Originally Posted by MasterBlaster View Post
Here are some visuals to help you get on track to your LBYM lifestyle.

A sack of beans and a sack of rice and you are set.

What more can you ask for ?

- Stop workin' and start livin'
That is the old Unabomber estate, no?

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Old 07-09-2007, 08:01 PM   #12
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My mom made it by on $423 per month. She did live in subsized housing for the elderly. But wow. I never knew how little she lived on until she passed, and I was the executor of her will. Despite this low income, she still gave $20 to Special Olympics.

She was an amazing woman.
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Old 07-09-2007, 08:51 PM   #13
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But this was for a household of 1. There were different numbers for a household of 2, for example.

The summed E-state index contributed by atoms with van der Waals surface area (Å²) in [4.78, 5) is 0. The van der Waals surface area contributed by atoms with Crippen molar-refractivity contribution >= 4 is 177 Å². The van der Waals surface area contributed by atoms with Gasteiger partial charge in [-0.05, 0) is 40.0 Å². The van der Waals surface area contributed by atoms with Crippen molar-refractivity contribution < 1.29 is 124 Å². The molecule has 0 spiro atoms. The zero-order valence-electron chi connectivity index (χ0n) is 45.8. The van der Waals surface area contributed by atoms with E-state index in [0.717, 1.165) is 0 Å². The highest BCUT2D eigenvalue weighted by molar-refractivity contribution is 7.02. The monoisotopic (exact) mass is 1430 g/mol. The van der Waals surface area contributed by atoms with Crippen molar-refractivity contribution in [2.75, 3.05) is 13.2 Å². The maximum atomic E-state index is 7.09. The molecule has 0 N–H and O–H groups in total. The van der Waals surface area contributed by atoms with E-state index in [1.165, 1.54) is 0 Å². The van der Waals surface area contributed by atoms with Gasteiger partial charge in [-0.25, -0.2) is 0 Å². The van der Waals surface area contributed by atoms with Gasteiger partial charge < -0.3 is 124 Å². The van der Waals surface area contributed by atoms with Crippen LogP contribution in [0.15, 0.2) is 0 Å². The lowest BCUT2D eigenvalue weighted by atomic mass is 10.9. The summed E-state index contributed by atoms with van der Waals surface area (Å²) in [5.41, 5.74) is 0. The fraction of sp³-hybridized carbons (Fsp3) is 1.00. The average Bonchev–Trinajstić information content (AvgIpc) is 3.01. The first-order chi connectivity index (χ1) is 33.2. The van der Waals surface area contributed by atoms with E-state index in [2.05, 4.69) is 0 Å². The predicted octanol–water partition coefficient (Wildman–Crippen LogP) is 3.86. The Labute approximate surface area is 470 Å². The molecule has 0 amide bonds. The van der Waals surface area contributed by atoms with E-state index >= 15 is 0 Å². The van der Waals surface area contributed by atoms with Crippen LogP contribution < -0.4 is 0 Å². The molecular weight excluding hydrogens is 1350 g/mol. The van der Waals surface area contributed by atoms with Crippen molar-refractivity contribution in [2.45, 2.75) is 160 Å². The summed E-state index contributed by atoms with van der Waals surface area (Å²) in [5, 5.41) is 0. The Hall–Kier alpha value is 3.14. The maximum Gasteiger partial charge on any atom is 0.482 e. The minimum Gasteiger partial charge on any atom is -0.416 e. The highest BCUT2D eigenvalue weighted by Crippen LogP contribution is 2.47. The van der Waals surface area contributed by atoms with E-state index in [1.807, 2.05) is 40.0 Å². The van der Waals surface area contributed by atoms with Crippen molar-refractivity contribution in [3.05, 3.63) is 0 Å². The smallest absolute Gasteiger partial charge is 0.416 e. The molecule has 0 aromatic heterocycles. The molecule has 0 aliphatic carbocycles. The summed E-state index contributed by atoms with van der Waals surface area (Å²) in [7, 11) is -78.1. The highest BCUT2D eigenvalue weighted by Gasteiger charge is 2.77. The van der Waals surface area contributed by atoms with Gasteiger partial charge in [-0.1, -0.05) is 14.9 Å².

But I think that means no dependents. It does not mean that you would not be sharing an apartment with someone else (another single).

Why would anyone making minimal wages be expected to be the king of their own castle? Plenty of fresh-out engineers I knew (decent salary) would share an apartment to save on rent. It's not a big sacrifice.

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Old 07-09-2007, 11:42 PM   #14
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I'm pretty sure my stepdad (age mid 70's) is living on roughly that amount and he's doing so quite happily. He lives in an RV that is paid off. In the winter, he works 3 days a week (unpaid) as a security person at his favorite RV park in AZ. This consists mainly of driving around in a golf cart escorting new arrivals to their spaces when they come in in exchange for being allowed to stay in the park for free (incl. free water and electric) for months at a time. In the summer, for a change of pace, and to get away from the AZ heat, he works as a campground host in CO, another easy job. He does have some money put away in case of a medical or other emergency, but he doesn't touch it for day to day living.

He's always thought outside the box. He's my inspiration for LBYM.
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Old 07-10-2007, 12:40 AM   #15